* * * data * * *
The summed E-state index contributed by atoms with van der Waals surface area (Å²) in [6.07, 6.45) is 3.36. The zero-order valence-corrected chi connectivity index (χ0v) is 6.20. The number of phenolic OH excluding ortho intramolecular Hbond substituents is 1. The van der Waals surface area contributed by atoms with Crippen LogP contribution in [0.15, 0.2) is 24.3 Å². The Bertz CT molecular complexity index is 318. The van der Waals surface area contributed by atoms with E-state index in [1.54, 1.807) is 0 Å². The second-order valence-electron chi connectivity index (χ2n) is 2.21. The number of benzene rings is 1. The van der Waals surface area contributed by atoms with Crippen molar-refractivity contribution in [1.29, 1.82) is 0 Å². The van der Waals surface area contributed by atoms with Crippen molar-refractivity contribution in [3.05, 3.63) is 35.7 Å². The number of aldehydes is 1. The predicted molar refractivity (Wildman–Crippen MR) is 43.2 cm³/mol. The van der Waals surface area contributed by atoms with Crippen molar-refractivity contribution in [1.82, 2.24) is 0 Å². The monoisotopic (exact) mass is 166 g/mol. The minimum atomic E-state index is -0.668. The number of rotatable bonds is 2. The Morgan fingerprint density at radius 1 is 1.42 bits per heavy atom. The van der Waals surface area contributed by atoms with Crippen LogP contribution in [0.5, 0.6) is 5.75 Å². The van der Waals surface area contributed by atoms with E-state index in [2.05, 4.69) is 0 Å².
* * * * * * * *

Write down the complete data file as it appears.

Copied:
The summed E-state index contributed by atoms with van der Waals surface area (Å²) in [6.07, 6.45) is 3.36. The zero-order valence-corrected chi connectivity index (χ0v) is 6.20. The number of phenolic OH excluding ortho intramolecular Hbond substituents is 1. The van der Waals surface area contributed by atoms with Crippen LogP contribution in [0.15, 0.2) is 24.3 Å². The Bertz CT molecular complexity index is 318. The van der Waals surface area contributed by atoms with E-state index in [1.54, 1.807) is 0 Å². The second-order valence-electron chi connectivity index (χ2n) is 2.21. The number of benzene rings is 1. The van der Waals surface area contributed by atoms with Crippen molar-refractivity contribution in [1.29, 1.82) is 0 Å². The van der Waals surface area contributed by atoms with Crippen molar-refractivity contribution in [3.05, 3.63) is 35.7 Å². The number of aldehydes is 1. The predicted molar refractivity (Wildman–Crippen MR) is 43.2 cm³/mol. The van der Waals surface area contributed by atoms with Crippen molar-refractivity contribution in [1.82, 2.24) is 0 Å². The monoisotopic (exact) mass is 166 g/mol. The minimum atomic E-state index is -0.668. The number of rotatable bonds is 2. The Morgan fingerprint density at radius 1 is 1.42 bits per heavy atom. The van der Waals surface area contributed by atoms with Crippen LogP contribution in [0.5, 0.6) is 5.75 Å². The van der Waals surface area contributed by atoms with E-state index in [2.05, 4.69) is 0 Å².